Peter Slevin: Interesting detail.
RE: D.C.: There is a similar debate in the UK, I saw Tony Blair mention this during "Question Time." I don't know much about the details though.
I wouldn't be surprised if similar debates occur most places, maybe there is greater separation of religion and education, at least in Europe religion isn't as great a political force.
An Austrian Cardinal recently tried to re-align the position of the Roman Catholic Church toward IT, apparently with Papal blessings. Not a good move, and politically motivated in my opinion.
Peter Slevin: A report from Britain.
Falls Church, Va.: Peter, You have covered this issue of creationism in the science class as it has evolved across the country, what have you found as the most compelling reason why the average, middle of the road citizen should be personally concerned about this issue? Would you have a different answer if the citizen was a business person?
Peter Slevin: At root, this is about the quality of education children will receive, whether it's the 450,000 students in Kansas or countless students elsewhere, and how we come to consensus on what students should be taught.
It is also about the tenor and depth of political discourse, how we see ourselves and how we address what's important. All of that connects to business and the economic prospects of a county, a state or a nation, whether it be the competitiveness of industry or the quality of health care.
Or so it seems to me.
Bethesda, Md.: Why is the Post committing so many resources to Intelligent Design? Evolution is a time tested scientifically widely accepted explanation. ID is pretty much a brand new hypothesis with a following that is inconsequential when compared to evolution. Yet, the Post seems dead set on placing the two side by side and confusing lay people by acting like one is just as scientifically valid as the other.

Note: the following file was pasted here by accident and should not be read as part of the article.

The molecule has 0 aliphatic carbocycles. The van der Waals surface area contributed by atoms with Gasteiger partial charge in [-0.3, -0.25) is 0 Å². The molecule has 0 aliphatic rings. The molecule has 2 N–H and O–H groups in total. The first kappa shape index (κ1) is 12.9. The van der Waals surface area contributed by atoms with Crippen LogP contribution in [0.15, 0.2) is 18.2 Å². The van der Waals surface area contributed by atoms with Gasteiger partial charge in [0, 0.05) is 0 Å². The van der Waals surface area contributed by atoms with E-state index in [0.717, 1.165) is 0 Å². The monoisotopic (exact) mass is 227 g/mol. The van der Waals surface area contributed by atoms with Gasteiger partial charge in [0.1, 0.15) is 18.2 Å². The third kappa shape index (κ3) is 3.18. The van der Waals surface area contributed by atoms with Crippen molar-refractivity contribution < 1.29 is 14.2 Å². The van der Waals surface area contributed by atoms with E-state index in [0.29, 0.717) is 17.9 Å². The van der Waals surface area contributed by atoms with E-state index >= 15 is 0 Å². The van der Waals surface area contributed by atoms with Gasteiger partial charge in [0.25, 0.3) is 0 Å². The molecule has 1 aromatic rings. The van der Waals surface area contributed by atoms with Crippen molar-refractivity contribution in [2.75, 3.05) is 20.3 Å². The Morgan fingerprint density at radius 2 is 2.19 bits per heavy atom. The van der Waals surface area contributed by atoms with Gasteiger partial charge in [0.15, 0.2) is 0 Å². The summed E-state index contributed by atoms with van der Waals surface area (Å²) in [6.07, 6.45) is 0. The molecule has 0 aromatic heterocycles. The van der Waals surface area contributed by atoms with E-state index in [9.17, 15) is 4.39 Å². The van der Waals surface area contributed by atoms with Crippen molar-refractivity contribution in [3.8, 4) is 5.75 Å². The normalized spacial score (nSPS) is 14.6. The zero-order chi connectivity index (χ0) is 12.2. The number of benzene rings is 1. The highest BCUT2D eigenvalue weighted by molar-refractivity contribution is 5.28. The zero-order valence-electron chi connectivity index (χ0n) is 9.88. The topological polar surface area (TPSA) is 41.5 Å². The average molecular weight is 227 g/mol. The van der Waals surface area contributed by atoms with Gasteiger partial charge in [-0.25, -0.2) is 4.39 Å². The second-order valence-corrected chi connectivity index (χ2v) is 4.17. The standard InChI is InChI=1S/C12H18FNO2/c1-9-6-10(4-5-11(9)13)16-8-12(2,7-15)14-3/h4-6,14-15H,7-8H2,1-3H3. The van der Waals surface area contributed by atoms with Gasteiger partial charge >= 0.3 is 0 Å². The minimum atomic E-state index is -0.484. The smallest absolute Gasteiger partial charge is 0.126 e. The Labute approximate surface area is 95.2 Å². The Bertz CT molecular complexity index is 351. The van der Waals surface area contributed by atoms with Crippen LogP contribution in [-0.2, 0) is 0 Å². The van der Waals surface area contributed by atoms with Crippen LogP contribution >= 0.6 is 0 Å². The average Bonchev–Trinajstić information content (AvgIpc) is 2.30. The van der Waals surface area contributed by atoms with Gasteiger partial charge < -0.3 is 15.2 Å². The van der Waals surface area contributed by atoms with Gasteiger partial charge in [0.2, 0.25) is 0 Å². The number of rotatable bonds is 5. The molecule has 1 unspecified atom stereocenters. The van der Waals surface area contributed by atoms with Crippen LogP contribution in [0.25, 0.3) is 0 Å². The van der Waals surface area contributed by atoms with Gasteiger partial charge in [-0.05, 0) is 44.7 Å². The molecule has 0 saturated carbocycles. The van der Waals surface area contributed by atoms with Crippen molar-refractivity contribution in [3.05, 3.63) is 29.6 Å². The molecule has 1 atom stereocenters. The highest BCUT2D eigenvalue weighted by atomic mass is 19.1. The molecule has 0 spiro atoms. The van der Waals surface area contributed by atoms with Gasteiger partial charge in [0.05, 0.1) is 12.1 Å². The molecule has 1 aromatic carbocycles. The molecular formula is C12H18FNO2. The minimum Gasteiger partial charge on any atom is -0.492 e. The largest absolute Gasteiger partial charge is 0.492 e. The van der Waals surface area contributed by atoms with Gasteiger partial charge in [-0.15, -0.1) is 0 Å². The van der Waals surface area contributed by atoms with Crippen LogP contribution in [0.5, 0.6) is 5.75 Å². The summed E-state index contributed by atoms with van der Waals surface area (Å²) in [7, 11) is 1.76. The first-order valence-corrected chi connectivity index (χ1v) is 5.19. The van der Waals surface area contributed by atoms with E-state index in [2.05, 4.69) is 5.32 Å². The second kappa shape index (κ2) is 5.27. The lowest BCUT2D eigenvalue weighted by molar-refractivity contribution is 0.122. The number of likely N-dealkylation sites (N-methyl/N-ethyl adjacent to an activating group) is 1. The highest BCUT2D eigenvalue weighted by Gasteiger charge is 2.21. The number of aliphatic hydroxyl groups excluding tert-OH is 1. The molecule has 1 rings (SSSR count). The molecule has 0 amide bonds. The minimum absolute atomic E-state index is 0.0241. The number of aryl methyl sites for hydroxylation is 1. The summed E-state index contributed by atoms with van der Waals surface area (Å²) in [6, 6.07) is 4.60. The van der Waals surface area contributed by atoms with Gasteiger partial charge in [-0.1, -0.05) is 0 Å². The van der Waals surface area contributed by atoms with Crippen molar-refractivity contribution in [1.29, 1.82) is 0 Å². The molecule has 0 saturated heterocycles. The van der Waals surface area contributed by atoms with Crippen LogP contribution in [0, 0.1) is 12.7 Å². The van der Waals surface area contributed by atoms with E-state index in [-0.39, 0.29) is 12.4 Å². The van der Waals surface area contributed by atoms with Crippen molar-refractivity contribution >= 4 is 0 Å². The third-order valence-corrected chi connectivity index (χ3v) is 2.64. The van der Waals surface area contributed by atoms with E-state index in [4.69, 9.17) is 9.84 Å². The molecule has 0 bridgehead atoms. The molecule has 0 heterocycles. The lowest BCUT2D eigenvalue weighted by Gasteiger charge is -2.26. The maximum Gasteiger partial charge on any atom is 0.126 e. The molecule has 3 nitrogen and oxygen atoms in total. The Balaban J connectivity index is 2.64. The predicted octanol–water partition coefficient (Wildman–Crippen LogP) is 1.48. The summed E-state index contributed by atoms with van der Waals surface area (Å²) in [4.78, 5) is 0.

Peter Slevin: The previous answer could apply to this very good question, as well.
We are covering this issue as closely as we have because we think the intelligent design debate, in its many permutations, is registering at the local and state level across the country on issues connected to schools and electoral politics alike.
Easily 20 states have faced one challenge or another to evolutionary theory, whether it is a stick on a textbook or a challenge to classroom teaching itself. Sen. Rick Santorum, a conservative Pennsylvania Republican, made it an issue in the Senate.
You might take a look at another couple of stories we've done. I'll ask Katie, the ever talented and efficient producer, if she can post links.
Long Beach: Greetings, Do you find any irony in the fact that the most strident politicians clinging to creationism are the most virulent Social Darwinists? Why should survival of the fittest be so anathema to the religious right when it is the anthem for Republican social policies? Your thoughts?
Peter Slevin: Have you thought of writing for Jon Stewart and The Daily Show?
washingtonpost.com: In Kansas, A Sharp Debate on Evolution (Post, May 6)
washingtonpost.com: Battle on Teaching Evolution Sharpens (Post, March 14)
Peter Slevin: On that note...
We've run out of time, with many thoughtful and provocative comments still in the queue. Many thanks for tuning in.